Dr. Dori Pelz-Sherman Memorial Scholarship Fund With the support of several Fielding alumni, Michael Pelz-Sherman established this Fund in memory of his late wife Dori Pelz-Sherman, PhD, who passed away on July 13, 2017. Dori graduated from Fielding in 2010 with her doctorate in Psychology. She was an exemplary representative of our education model. After receiving her degree, Dr. Pelz-Sherman worked to support post-partum mothers struggling with depression, families with special-needs children, and patients with a wide array of mental-health challenges. The funds will be used for an annual student scholarship to new and or continuing students in Clinical Psychology at Fielding.

Scholarships make a huge impact on our students’ lives. They acknowledge students in a meaningful way, help meet financial challenges, and support important research in social sciences. Contributions to all scholarship funds can be made at fielding.edu/giving.

To find out more, email GIVING@FIELDING.EDU

21

Master’s & Certificate Graduates November 1, 2017 – May 1, 2018

SCHOOL OF LEADERSHIP STUDIES

SCHOOL OF PSYCHOLOGY

MASTER OF ARTS IN ORGANIZATIONAL DEVELOPMENT & LEADERSHIP

MASTER OF ARTS IN MEDIA PSYCHOLOGY

Paul A. Freyermuth Susanna George Julie Hodges Vicki L. Hooge Carol Lee R. Jefferson Alena M. LeJeune Lynsey C. Nault Catherine S. North Jennifer M. Sutton Maria S. Velasco CERTIFICATE IN COMPREHENSIVE EVIDENCE BASED COACHING Shari E. Cohen Helene Marie Deschamps Virginie Fernandez Maureen E. Nash Denise Rouse Candace L. Seniw Lori Snyder Carrie-Ann Tkaczyk Bernadette D. Tierney CERTIFICATE IN EVIDENCE BASED COACHING FOR ORGANIZATION LEADERSHIP Keith H. Earley Lisa M. Rey CERTIFICATE IN ORGANIZATIONAL DEVELOPMENT AND LEADERSHIP Julie Hjelm David Rzepinski

Mona Bahgat Erin A. Fox-Ramirez Diane Morris Jeremiah Prevatte CERTIFICATE IN MEDIA PSYCHOLOGY WITH AN EMPHASIS IN BRAND PSYCHOLOGY & AUDIENCE ENGAGEMENT Eileen Grace L. Ascano Nicolette Stosur-Bassett

CERTIFICATE IN MEDIA PSYCHOLOGY WITH AN EMPHASIS IN MEDIA NEUROSCIENCE Kathleen E. Bazile CERTIFICATE IN MEDIA PSYCHOLOGY WITH AN EMPHASIS IN BOTH BRAND PSYCHOLOGY & AUDIENCE ENGAGEMENT AND MEDIA NEUROSCIENCE Keitha A. Maciel CERTIFICATE IN CLINICAL NEUROPSYCHOLOGY Erika L. Stannard CERTIFICATE IN RESPECIALIZATION IN CLINICAL PSYCHOLOGY Christina L. Fales Valerie E. Stone POSTBACCALAUREATE CERTIFICATE IN CLINICAL PSYCHOLOGY Javier Borrayo, Jr. Jessica A. Cardinalli Janette L. Duffy Tanishia V. Greene Shannon L. Harper Jamie Hernon Christa L. Hill Hyungbum Kang Ellen Knott-Van Den Berg Katrina Kopeck Christina Lawrence Elizabeth Mariscal Patricia Mojdara Meera Patel John G. Pavlus, Jr. Jellylu Perez Ellie Peskosky Nicky W. Petersen Bethel Quick Megan M. Tenney Sheila Turner Bettie Williams Tralyece A. Wright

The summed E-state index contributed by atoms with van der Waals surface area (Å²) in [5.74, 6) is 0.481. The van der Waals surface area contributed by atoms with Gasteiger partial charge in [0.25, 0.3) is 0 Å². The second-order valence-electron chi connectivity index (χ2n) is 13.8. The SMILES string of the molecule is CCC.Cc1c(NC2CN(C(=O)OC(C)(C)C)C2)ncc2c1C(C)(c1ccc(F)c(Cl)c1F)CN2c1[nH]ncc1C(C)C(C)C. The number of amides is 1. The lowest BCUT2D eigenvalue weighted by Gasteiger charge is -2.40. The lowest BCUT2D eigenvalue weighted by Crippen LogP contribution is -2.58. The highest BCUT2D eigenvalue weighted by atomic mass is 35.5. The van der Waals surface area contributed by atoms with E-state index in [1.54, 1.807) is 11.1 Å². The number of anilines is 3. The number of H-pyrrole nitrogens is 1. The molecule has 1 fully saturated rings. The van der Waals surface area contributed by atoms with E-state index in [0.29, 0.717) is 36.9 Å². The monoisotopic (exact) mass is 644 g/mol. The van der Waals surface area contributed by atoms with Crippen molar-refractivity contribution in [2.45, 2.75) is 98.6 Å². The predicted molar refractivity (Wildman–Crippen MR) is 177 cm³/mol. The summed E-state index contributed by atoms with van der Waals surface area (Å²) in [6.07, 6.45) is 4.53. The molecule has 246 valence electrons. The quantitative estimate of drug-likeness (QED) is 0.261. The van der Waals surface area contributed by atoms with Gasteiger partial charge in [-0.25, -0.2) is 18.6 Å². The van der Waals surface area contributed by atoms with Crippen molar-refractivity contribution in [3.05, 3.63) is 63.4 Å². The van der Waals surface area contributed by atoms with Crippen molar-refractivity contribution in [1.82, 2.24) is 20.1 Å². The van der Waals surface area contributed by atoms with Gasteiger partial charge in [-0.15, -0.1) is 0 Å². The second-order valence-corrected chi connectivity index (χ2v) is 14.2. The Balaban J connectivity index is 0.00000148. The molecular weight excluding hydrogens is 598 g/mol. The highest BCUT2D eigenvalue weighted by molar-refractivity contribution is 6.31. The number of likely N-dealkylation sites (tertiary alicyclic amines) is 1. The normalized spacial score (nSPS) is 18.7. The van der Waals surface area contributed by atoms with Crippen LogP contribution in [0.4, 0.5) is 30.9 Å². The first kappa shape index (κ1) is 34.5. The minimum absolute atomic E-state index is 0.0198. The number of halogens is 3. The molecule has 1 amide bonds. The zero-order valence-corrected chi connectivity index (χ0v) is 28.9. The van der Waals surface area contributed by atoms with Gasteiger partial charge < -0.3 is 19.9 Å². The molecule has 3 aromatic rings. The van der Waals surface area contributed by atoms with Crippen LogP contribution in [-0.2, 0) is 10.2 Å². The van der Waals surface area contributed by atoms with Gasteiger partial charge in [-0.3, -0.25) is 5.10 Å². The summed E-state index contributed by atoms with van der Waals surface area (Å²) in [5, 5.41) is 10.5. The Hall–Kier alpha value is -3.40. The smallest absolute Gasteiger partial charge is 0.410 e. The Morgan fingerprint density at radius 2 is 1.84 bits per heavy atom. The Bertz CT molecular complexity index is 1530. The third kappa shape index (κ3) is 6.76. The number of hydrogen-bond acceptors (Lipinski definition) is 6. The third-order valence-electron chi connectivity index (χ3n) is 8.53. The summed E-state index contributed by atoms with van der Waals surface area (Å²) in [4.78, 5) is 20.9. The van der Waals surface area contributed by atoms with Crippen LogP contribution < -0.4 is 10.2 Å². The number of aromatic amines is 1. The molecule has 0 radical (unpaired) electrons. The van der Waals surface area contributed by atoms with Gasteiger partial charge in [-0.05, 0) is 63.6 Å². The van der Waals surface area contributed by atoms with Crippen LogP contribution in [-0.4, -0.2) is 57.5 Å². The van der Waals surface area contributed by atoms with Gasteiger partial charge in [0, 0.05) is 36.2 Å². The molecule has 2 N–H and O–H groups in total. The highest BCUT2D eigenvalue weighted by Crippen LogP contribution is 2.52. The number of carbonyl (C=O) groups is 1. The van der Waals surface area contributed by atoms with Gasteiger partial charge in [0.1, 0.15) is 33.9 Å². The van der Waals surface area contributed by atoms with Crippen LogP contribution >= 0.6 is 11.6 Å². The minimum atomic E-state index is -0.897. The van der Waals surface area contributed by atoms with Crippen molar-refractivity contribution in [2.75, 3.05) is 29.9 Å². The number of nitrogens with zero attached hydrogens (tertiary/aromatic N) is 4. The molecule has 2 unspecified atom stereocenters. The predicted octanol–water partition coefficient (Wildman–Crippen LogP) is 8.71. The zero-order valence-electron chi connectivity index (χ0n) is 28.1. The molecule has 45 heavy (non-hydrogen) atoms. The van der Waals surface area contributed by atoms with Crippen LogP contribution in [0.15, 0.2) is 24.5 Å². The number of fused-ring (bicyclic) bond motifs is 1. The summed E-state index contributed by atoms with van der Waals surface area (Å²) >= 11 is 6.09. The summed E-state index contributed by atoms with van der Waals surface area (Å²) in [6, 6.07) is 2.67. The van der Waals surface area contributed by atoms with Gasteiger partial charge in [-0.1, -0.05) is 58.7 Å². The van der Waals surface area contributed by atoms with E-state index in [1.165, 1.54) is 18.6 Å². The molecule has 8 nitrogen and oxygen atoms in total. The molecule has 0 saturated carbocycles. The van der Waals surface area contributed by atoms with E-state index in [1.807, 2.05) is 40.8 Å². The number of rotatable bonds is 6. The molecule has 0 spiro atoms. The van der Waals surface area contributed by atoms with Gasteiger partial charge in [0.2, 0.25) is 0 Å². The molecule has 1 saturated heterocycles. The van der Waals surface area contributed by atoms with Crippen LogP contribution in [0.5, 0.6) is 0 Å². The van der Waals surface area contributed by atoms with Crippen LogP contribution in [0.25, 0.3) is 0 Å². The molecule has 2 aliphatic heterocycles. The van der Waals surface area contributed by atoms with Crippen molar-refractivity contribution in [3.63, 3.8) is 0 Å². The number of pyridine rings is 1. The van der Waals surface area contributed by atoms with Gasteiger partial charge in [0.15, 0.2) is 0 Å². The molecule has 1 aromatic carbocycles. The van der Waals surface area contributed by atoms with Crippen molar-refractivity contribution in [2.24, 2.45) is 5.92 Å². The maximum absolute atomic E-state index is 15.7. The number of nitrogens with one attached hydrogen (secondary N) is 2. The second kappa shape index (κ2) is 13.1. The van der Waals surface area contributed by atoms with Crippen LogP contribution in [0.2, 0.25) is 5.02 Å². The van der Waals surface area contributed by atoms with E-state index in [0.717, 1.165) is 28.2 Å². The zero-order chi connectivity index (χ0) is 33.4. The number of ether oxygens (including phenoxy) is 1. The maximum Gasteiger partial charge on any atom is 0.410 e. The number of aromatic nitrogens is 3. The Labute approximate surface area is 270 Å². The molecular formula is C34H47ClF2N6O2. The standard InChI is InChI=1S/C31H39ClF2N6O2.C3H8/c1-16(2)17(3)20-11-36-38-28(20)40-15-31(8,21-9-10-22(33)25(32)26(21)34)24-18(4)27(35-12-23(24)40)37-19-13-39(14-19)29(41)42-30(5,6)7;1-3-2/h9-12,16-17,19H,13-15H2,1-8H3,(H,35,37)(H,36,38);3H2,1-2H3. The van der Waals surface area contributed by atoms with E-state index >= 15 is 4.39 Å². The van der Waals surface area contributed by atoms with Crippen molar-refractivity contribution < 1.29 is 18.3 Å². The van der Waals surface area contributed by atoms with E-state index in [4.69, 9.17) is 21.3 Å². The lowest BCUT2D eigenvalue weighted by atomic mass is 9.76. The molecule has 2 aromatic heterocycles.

22

WHERE WE LIVE & WORK | 2018

FIELDING GRADUATE UNIVERSITY | www.fielding.edu

Doctoral Graduates

November 1, 2017 – May 1, 2018 SCHOOL OF LEADERSHIP STUDIES EDUCATIONAL LEADERSHIP FOR CHANGE

Rani August, EdD The Convergence of

Mindfulness & Well-Being: An Exploration of a District-Wide Mindfulness Initiative for Educators

Nathaniel E. Bankirer, EdD Evaluation of a Teacher Technology Training Program for Elementary Teachers in a Private School Setting Mariaelena Diaz, EdD Barriers and Solutions to Obtaining an Education: Stories of Mexican Child Labor Jean Gradias, EdD Exploring How a Joint Science Specialist/TOSA Can Change Classroom Teachers’ Instructional Practices through Project-Based Learning Marnisha Henry, EdD Living Life Like It’s Golden with Disability: Case Studies of Independent Living Marnie Melendez, EdD

A Phenomenological Study of the Lived Experiences of Latina Engineering Students at a Community College

Judith Sullivan Osterhage, EdD The

Importance of Trauma Informed Education for Foster & Adoptive Parents

HUMAN DEVELOPMENT

Donald J. Asher, PhD “You Can

ORGANIZATIONAL DEVELOPMENT AND CHANGE

Only Play So Much Golf ”: The Retirement Experiences of People Who Really Love Their Work

Suzanne M. Begin, PhD Being Recognized: A Mindful Inquiry

Jason Geoffrion, PhD Defining a Masculine Self: A Phenomenological Study on the Impact of Men’s Retreats

Analysis of Emergent Organizational Identity Claims in Self-Described Successful Organizations

Pete A. Saunders, PhD Waking Up While Black: How a Jamaican Border-Dwelling Bredda Makes Meaning of His Camino De Santiago Pilgrimage

Erek J. Ostrowski, PhD Coming in from

Beckey D. Sukovaty, PhD From Blamescaping to Hope: How Mediators Help Clients Cooperate Toward Mutual Resolution of Disputes

INFANT & EARLY CHILDHOOD DEVELOPMENT WITH AN EMPHASIS IN MENTAL HEALTH & DEVELOPMENTAL DISORDERS

Tonya R. Tate, PhD From Foster Care to

Yolanda Lusane, PhD Is the Effect of

Freshman Year: Foster Youth’s Perspectives on the Transition and Adaptation to College HUMAN AND ORGANIZATIONAL SYSTEMS